Links and References

  1. "The Oakland" To Run On Aeroplane Ferry Oakland Tribune March 17, 1914
  2. Proposed Aeroplane Service Across Bay Salinas Daily Index March 21, 1914
  3. Mayor Passenger in First Air-Ferry Trip San Francisco Examiner May 15, 1915 (p2)
  4. Life Preservers on Sky Ferry Over Bay San Francisco Examiner May 16, 1915
  5. Competing Aerial Ferry Announced Morning Echo (Bakersfield) May 17, 1915
  6. Airy Ferry Is One Winner's Suggestion San Francisco Chronicle May 10, 1915
  7. Airy Ferry Has Fall Into Bay San Francisco Examiner May 19, 1915
  8. Tevis and His Fiancee In Air-Ferry Wreck San Francisco Examiner May 17, 1915
  9. Aviator Takes Dip Into Water of Bay San Francisco Examiner May 26, 1915
  10. Ask For Car Line To Waterfront San Francisco Examiner June 7, 1914
  11. Sky Pilots Perch Side by Side as Aermaide Cruises Oakland Tribune May 20, 1914
  12. 187. Loening C2H, NC65K, Air Ferries, San Francisco courtesy San Diego Air And Space Museum
  13. Christofferson Killed In Fall Of New Biplane San Francisco Chronicle November 1, 1916
  14. To Forge 'Air Link' Between Oakland and San Francisco Oakland Tribune January 29, 1930
  15. "I Christen Thee 'Stanford'" Oakland Tribune January 30, 1930
  16. Contact Oakland Tribune February 3, 1930
  17. Flying Ferries Oakland Tribune February 11, 1930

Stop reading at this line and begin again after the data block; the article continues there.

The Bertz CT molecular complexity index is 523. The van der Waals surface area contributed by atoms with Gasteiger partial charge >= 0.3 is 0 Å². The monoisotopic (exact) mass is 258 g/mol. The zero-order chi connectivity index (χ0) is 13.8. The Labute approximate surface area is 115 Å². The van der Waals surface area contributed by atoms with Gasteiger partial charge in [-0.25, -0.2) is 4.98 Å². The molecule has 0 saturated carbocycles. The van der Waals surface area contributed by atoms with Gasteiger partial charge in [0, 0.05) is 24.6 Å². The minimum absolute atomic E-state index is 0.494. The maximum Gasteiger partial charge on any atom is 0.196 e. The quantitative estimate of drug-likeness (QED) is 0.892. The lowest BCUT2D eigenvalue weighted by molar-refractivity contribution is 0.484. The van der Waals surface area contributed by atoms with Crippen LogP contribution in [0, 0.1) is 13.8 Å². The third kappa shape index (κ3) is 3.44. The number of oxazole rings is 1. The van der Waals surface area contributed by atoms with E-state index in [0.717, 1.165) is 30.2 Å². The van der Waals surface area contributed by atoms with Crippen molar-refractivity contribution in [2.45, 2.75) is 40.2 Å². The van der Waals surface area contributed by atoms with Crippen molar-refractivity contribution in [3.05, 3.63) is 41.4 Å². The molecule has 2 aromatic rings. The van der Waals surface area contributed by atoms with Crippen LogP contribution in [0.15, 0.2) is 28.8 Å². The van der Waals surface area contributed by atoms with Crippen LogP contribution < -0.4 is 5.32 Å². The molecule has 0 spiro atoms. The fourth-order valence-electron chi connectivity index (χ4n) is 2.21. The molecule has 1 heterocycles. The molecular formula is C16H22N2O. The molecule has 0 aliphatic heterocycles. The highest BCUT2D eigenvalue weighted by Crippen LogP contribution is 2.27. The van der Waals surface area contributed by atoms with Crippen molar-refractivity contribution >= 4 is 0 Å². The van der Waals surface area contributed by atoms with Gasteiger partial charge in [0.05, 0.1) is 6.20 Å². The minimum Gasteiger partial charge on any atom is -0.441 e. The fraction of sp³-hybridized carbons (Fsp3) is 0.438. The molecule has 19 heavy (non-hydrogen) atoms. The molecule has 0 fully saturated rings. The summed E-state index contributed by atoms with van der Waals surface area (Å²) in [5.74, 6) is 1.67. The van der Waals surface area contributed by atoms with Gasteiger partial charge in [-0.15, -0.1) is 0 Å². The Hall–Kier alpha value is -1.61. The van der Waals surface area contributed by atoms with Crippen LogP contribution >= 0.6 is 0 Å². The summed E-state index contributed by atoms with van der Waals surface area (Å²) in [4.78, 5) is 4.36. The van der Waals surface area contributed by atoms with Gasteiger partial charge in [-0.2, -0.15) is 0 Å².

18. Increase Plane Capacity Oakland Tribune February 14, 1930
  19. Aerial Ferry to Vallejo Opened Oakland Tribune March 27, 1930
  20. Three Saved As Air Ferry Turns Over On S.F. Bay Oakland Tribune April 15, 1930
  21. Air Ferry Plunges Into Estuary After Collision Oakland Tribune June 2, 1930 (p2)
  22. Air Ferries Carries 46,000 in 6 Months Oakland Tribune September 4, 1930
  23. Standard Oil Reported to Be Owner of Air Ferries Oakland Tribune November 6, 1930
  24. Extension of Parcel Service By Air Planned Oakland Tribune August 5, 1931
  25. Couple Married 2000 Ft. in Air Oakland Tribune September 7, 1931
  26. Air Ferries, Ltd. Will Suspend Oakland Tribune December 24, 1931
  27. Air Ferry To Resume Flight Oakland Tribune February 22, 1932
  28. Contact Oakland Tribune January 6, 1932
  29. Air Ferries Oakland Tribune April 18, 1932
  30. Contact Oakland Tribune December 23, 1932
  31. Eastbay Woman Celebrates 80th Birthday in Airplane Oakland Tribune February 24, 1933
  32. Craft Strikes House, Explodes; 10 Cremated San Francisco Examiner March 26, 1933